Some beautiful people at my husband’s work organised a picnic lunch last weekend. It was a diverse mix of people – Australians, Germans, Chinese and a few Indian families. A father brought his son and some yummy curry cooked by his wife’s friend.
“Why your wife’s friend cooked for us, a bunch of strangers?” we asked.
“Our Indians always help each other out in the community”, he smiled, ‘my son, for example, lived with his aunt for a few years; and our neighbor had picked him up from school for many years, unpaid of course”.
That sounds lovely, and a dream for many of us.
I live in a suburb in Sydney. I like the area because it has lots of big trees and the community was warm and welcoming. Things changed over the past few years with skyrocket housing prices. Moms are now working more hours and the stress spreading in the air.
How I wish we could have a closely knit community who can help each other, or simply having the time to ask each other, “are you ok?”
Here is a large wonton ‘salad’ I prepared for the picnic, a dish perfect for sharing.
The dish is somehow Cantonese, spiced with a Hong Kong style XO sauce made with scallop, fish, garlic and chili; yet it is not quite Cantonese as it was served lightly chilled, a cooking style used frequently by Northern China called the ‘liang ban’ (cool-mix).
A video on how to wrap wontons is also attached below.
Recipe is as follow: Read the rest of this entry »
The cactus flowered again this year, yielding 2 single strikingly beautiful flowers, with pink and pearl like colors.
Last harvest I made a soup with the flowers. This year I fried them with some egg and corn flour, flavored with Chinese five-spice and green shallot.
Method is as follows:
One of my best friend’s late mother, whom I dearly called Auntie Wong, was an exceptional cook. A Chinese woman migrated from Malaysia, she could make beautiful meat-bone soups, aromatic curries and many different type of chili pastes. During Chinese New Year, she made ‘yee sang’, an elaborate salad with sashimi salmon and a plum sauce. We made wishes as we mixed the salad with our chopsticks, shared a few giggles and enjoyed the delicious feast.
In Chinese, ‘yee’ means fish, a symbol of plenty. ‘Sang’ shares the same pronunciation of 升, means uplifting. With a name like that, no wonder ‘yee sang’ is one of the most popular dish for Chinese New Year around Singapore and Malaysia.
My father and sister were travelling in China and only arrived yesterday, which was the Chinese New Year’s Day. To welcome them home,, I made my own version of ‘yee sang’ with tuna, salmon, fennel, carrot, capsicum, cucumber and a strawberry salad dressing.
I didn’t make any wishes as I mixed the salad – I already have everything I could have wished for. Although life is busy and demanding, I have a lovely family, good friends, a home with a double garage full of cooking equipment. I am happy.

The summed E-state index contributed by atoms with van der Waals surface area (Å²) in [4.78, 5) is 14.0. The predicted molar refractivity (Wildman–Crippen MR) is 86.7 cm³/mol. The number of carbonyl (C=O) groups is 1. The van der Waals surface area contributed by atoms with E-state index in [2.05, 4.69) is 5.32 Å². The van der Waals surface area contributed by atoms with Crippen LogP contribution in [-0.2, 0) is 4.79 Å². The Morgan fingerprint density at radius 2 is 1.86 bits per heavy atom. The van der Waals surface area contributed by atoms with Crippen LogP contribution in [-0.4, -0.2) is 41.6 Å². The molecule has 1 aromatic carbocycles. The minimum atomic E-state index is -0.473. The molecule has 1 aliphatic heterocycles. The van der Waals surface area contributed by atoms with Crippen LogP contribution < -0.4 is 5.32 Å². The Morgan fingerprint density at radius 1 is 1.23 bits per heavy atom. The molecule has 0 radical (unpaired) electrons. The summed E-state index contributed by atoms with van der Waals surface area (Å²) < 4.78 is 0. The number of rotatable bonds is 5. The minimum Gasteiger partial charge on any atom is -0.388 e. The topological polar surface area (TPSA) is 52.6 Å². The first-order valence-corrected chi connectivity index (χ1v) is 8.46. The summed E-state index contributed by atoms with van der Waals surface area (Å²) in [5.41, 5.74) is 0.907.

Recipe is as follows:
As school fete fast approaching, I am trying out different ways to cook a large amount of finger food within a small amount of time. I am running an Asian Food stall for the school fete.
Spring rolls had always been a favorite at the previous fetes. Deep frying food at the fete makes me nevous, especially there are so many little kids around with their balls. So I am trying out pan frying the spring rolls.
The result was brilliant – they were better than the deep fried ones as I don’t have to roll them too tightly, so they are beautifully crispy.
The filling for my spring rolls today were mung bean vermicelli, wood ear fungus, cabbage, carrot, leek, shrimp shell, bamboo shoot and fried shallot. Sounds yummy, doesn’t it.
Recipe is as follow:
When I was in Beijing many years ago I visited a night market with hundreds of food stalls. About half of them sell lamb kebabs with a Xinjiang origin. Xinjiang is region located in North West China where Chinese Muslims and Uyghur people live, bordering many countries including Mongolia, Russia, Pakstan and India. I tried the kebab and was fascinated by the spices – it was the first time I tasted cumin. The meat, although, was dry and chewy – we have much better quality meat back in Australia.
Here is my version of lamb kebabs with cumin, Sichuan pepper, chili flake, coriander seeds, sesame seeds and sesame oil. I first marinated the lamb in cumin, salt and sesame oil. Then I made the kebabs and cooked them on the BBQ. Finally I added additional spices and sea salt to the kebabs. The kebabs were juicy and spicy.
Recipe is as follow:
I read it on Sydney Morning Herald this morning that Neil Perry was closing the original Rockpool restaurant.
In late 1990s I was working for an investment house in Sydney. The finance sector had plenty of money and big entertainment budget those days. We were taken to Rockpool for lunch where I enjoyed a wonderful dish of fried whiting fillet wrapped in nori sheet. I still remember it today.
Here is my FODMAP friendly version of whiting nori rolls. The rolls are also gluten free. If you prefer, you can serve it with an oyster sauce based dipping sauce – the sauce is FODMAP friendly but it is not gluten free.
With any left over ‘off cuts’, we can make a yummy whiting seaweed soup.
Recipes are as follows: